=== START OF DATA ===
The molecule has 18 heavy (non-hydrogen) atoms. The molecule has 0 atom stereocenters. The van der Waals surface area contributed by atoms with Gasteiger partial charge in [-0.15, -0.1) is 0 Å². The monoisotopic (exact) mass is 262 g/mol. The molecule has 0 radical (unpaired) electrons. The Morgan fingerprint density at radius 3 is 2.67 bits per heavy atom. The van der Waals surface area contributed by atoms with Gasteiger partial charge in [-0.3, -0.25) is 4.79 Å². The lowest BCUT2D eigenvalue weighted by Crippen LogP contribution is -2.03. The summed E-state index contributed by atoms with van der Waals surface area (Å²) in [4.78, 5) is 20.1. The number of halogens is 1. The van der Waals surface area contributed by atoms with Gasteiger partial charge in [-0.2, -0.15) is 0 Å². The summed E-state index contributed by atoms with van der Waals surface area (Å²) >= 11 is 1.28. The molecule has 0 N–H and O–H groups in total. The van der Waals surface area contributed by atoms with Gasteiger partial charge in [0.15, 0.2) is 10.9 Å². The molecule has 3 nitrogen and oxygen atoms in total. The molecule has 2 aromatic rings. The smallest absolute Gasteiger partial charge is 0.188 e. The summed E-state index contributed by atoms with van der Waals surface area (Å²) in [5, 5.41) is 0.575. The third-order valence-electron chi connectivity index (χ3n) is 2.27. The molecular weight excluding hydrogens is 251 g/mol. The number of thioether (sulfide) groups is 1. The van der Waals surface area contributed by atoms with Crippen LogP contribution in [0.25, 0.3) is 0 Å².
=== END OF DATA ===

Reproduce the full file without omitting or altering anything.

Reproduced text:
The molecule has 18 heavy (non-hydrogen) atoms. The molecule has 0 atom stereocenters. The van der Waals surface area contributed by atoms with Gasteiger partial charge in [-0.15, -0.1) is 0 Å². The monoisotopic (exact) mass is 262 g/mol. The molecule has 0 radical (unpaired) electrons. The Morgan fingerprint density at radius 3 is 2.67 bits per heavy atom. The van der Waals surface area contributed by atoms with Gasteiger partial charge in [-0.3, -0.25) is 4.79 Å². The lowest BCUT2D eigenvalue weighted by Crippen LogP contribution is -2.03. The summed E-state index contributed by atoms with van der Waals surface area (Å²) in [4.78, 5) is 20.1. The number of halogens is 1. The van der Waals surface area contributed by atoms with Gasteiger partial charge in [-0.2, -0.15) is 0 Å². The summed E-state index contributed by atoms with van der Waals surface area (Å²) >= 11 is 1.28. The molecule has 0 N–H and O–H groups in total. The van der Waals surface area contributed by atoms with Gasteiger partial charge in [0.15, 0.2) is 10.9 Å². The molecule has 3 nitrogen and oxygen atoms in total. The molecule has 2 aromatic rings. The smallest absolute Gasteiger partial charge is 0.188 e. The summed E-state index contributed by atoms with van der Waals surface area (Å²) in [5, 5.41) is 0.575. The third-order valence-electron chi connectivity index (χ3n) is 2.27. The molecular weight excluding hydrogens is 251 g/mol. The number of thioether (sulfide) groups is 1. The van der Waals surface area contributed by atoms with Crippen LogP contribution in [0.25, 0.3) is 0 Å².